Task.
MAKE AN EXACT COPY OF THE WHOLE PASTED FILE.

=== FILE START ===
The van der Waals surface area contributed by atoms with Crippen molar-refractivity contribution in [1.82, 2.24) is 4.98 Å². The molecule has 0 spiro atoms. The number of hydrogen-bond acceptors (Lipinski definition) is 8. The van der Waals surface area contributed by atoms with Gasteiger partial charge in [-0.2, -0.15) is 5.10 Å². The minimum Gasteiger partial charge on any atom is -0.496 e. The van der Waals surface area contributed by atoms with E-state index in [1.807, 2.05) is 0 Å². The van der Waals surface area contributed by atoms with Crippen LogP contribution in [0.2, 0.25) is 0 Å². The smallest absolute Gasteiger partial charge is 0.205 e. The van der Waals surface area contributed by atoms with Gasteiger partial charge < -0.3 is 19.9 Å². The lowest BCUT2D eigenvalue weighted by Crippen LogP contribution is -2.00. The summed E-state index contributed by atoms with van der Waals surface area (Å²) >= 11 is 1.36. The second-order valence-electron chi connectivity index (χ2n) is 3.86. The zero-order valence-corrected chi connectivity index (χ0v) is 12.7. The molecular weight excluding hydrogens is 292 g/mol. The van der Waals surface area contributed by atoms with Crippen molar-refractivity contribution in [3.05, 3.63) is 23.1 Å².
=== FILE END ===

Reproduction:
The van der Waals surface area contributed by atoms with Crippen molar-refractivity contribution in [1.82, 2.24) is 4.98 Å². The molecule has 0 spiro atoms. The number of hydrogen-bond acceptors (Lipinski definition) is 8. The van der Waals surface area contributed by atoms with Gasteiger partial charge in [-0.2, -0.15) is 5.10 Å². The minimum Gasteiger partial charge on any atom is -0.496 e. The van der Waals surface area contributed by atoms with E-state index in [1.807, 2.05) is 0 Å². The van der Waals surface area contributed by atoms with Crippen LogP contribution in [0.2, 0.25) is 0 Å². The smallest absolute Gasteiger partial charge is 0.205 e. The van der Waals surface area contributed by atoms with Gasteiger partial charge < -0.3 is 19.9 Å². The lowest BCUT2D eigenvalue weighted by Crippen LogP contribution is -2.00. The summed E-state index contributed by atoms with van der Waals surface area (Å²) >= 11 is 1.36. The second-order valence-electron chi connectivity index (χ2n) is 3.86. The zero-order valence-corrected chi connectivity index (χ0v) is 12.7. The molecular weight excluding hydrogens is 292 g/mol. The van der Waals surface area contributed by atoms with Crippen molar-refractivity contribution in [3.05, 3.63) is 23.1 Å².